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At Princeton’s Fourth of July fireworks last night, I got into a discussion with a friend who is concerned about his son who works as a journalist for a small N.J. newspaper. I referred him to a “tell it like it is” story in Search Engine Watch by Kevin Heisler under the foreboding headline “Newspapers Bleed Red Ink: Death by Internet.” I particularly liked this article because Heisler quotes experts in the Internet/media business, Google CEO Eric Schmidt, The N.Y. Times, News Corp. CEO Rupert Murdoch and Microsoft CEO Steve Ballmer.

Heisler’s recommendation: “If you’re a journalist, consider quitting and becoming a SEO specialist. The search industry is filled with former journalists who’ve seen the light. The alternative is death by Internet.” He makes a convincing case quoting industry problems as well as the big shots mentioned above. The problem is that it’s just not that easy. People don’t easily up and quit their jobs anymore than they will move from one part of the country to another to find work. Nevertheless, there are a lot more educational institutions teaching journalism than search engine optimization, and most of us hope there is some miraculous change that will occur that will make our career decisions look smart. The reality is that many of us live by inertia, unable to make a change until we are forced to do so.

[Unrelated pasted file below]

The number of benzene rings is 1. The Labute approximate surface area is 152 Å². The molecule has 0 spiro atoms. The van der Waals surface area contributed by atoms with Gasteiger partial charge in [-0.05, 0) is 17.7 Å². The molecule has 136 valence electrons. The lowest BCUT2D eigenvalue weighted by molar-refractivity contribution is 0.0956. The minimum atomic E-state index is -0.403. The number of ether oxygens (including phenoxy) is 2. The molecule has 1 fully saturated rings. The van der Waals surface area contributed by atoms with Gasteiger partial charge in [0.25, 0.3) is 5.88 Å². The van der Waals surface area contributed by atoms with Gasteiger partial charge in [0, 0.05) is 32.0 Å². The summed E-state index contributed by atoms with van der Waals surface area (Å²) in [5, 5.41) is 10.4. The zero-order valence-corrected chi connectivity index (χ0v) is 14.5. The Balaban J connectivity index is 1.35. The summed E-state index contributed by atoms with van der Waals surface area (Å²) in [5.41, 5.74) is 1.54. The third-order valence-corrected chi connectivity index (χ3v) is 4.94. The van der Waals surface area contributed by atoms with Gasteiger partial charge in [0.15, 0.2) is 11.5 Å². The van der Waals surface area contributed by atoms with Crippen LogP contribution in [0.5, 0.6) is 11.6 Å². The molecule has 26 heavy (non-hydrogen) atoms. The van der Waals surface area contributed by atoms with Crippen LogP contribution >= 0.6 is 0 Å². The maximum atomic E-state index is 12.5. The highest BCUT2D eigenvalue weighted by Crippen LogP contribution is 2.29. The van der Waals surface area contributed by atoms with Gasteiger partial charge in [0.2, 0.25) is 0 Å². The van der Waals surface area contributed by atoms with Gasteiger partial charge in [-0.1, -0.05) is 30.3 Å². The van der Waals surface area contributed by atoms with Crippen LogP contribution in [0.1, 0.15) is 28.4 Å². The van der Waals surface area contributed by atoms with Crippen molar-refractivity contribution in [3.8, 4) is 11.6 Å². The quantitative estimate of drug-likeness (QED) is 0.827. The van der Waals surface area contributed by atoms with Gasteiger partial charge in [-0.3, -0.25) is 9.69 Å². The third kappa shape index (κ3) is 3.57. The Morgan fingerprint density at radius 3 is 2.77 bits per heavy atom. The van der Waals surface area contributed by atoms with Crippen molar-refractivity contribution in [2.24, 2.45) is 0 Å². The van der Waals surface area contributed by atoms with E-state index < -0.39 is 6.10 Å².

Earlier this week, I heard a CNBC interview with the real estate magnate and now media mogul Sam Zell, who owns Tribune Co. He said focus groups the Tribune ran eight years ago told company executives what people wanted in newspapers and online services and “we ignored them. Now our goal is simply producing a newspaper that people will pay for.” As a result, jobs will be eliminated throughout every Tribune property. Those unfortunates will be scrambling to find new positions, and few of them will end up in traditional journalism.

“If I can just put on my sneakers,” Jessica Bookstaff, chairman of Associated Cities, told me last week then I can get my exercise. But it all starts with the sneakers. Associated Cities is hosting next week’s GeoDomain Expo, which starts Thursday, July 10, in Chicago. We were talking about what it takes to get some exercise, but it applies equally to a career. The Kelsey Group is working in association with Associated Cities to produce this event and I will be speaking on Friday. It will be a valuable event, and I would recommend you consider attending.

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